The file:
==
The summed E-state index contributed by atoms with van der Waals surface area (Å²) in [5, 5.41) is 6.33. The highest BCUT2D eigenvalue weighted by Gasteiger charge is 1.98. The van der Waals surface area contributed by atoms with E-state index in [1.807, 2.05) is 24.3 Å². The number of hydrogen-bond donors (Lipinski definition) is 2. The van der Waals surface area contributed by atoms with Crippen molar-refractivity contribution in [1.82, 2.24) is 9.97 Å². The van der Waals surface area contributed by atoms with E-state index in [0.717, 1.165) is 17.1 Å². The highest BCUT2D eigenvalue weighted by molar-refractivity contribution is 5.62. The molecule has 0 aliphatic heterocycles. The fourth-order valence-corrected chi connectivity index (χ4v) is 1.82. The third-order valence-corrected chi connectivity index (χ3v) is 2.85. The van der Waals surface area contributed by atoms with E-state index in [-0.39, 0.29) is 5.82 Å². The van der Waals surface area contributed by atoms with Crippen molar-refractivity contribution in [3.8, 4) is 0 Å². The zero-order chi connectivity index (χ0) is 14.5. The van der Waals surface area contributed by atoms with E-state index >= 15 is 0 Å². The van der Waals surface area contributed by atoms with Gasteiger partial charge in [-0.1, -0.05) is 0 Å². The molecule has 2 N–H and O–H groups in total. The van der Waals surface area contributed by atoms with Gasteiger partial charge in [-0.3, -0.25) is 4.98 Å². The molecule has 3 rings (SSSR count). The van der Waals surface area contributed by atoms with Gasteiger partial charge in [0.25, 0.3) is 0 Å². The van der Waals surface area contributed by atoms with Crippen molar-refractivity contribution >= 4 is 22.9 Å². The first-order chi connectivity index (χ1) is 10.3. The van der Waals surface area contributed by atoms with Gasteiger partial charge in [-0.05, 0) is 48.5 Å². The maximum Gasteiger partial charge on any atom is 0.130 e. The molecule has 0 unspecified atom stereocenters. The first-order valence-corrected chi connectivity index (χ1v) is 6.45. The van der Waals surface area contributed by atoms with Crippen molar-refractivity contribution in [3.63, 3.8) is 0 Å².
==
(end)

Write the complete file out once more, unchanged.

The summed E-state index contributed by atoms with van der Waals surface area (Å²) in [5, 5.41) is 6.33. The highest BCUT2D eigenvalue weighted by Gasteiger charge is 1.98. The van der Waals surface area contributed by atoms with E-state index in [1.807, 2.05) is 24.3 Å². The number of hydrogen-bond donors (Lipinski definition) is 2. The van der Waals surface area contributed by atoms with Crippen molar-refractivity contribution in [1.82, 2.24) is 9.97 Å². The van der Waals surface area contributed by atoms with E-state index in [0.717, 1.165) is 17.1 Å². The highest BCUT2D eigenvalue weighted by molar-refractivity contribution is 5.62. The molecule has 0 aliphatic heterocycles. The fourth-order valence-corrected chi connectivity index (χ4v) is 1.82. The third-order valence-corrected chi connectivity index (χ3v) is 2.85. The van der Waals surface area contributed by atoms with E-state index in [-0.39, 0.29) is 5.82 Å². The van der Waals surface area contributed by atoms with Crippen molar-refractivity contribution in [3.8, 4) is 0 Å². The zero-order chi connectivity index (χ0) is 14.5. The van der Waals surface area contributed by atoms with E-state index >= 15 is 0 Å². The van der Waals surface area contributed by atoms with Gasteiger partial charge in [-0.1, -0.05) is 0 Å². The molecule has 2 N–H and O–H groups in total. The van der Waals surface area contributed by atoms with Gasteiger partial charge in [-0.3, -0.25) is 4.98 Å². The molecule has 3 rings (SSSR count). The van der Waals surface area contributed by atoms with Gasteiger partial charge in [0.25, 0.3) is 0 Å². The van der Waals surface area contributed by atoms with Crippen molar-refractivity contribution >= 4 is 22.9 Å². The first-order chi connectivity index (χ1) is 10.3. The van der Waals surface area contributed by atoms with Gasteiger partial charge in [-0.05, 0) is 48.5 Å². The maximum Gasteiger partial charge on any atom is 0.130 e. The molecule has 0 unspecified atom stereocenters. The first-order valence-corrected chi connectivity index (χ1v) is 6.45. The van der Waals surface area contributed by atoms with Crippen molar-refractivity contribution in [3.63, 3.8) is 0 Å².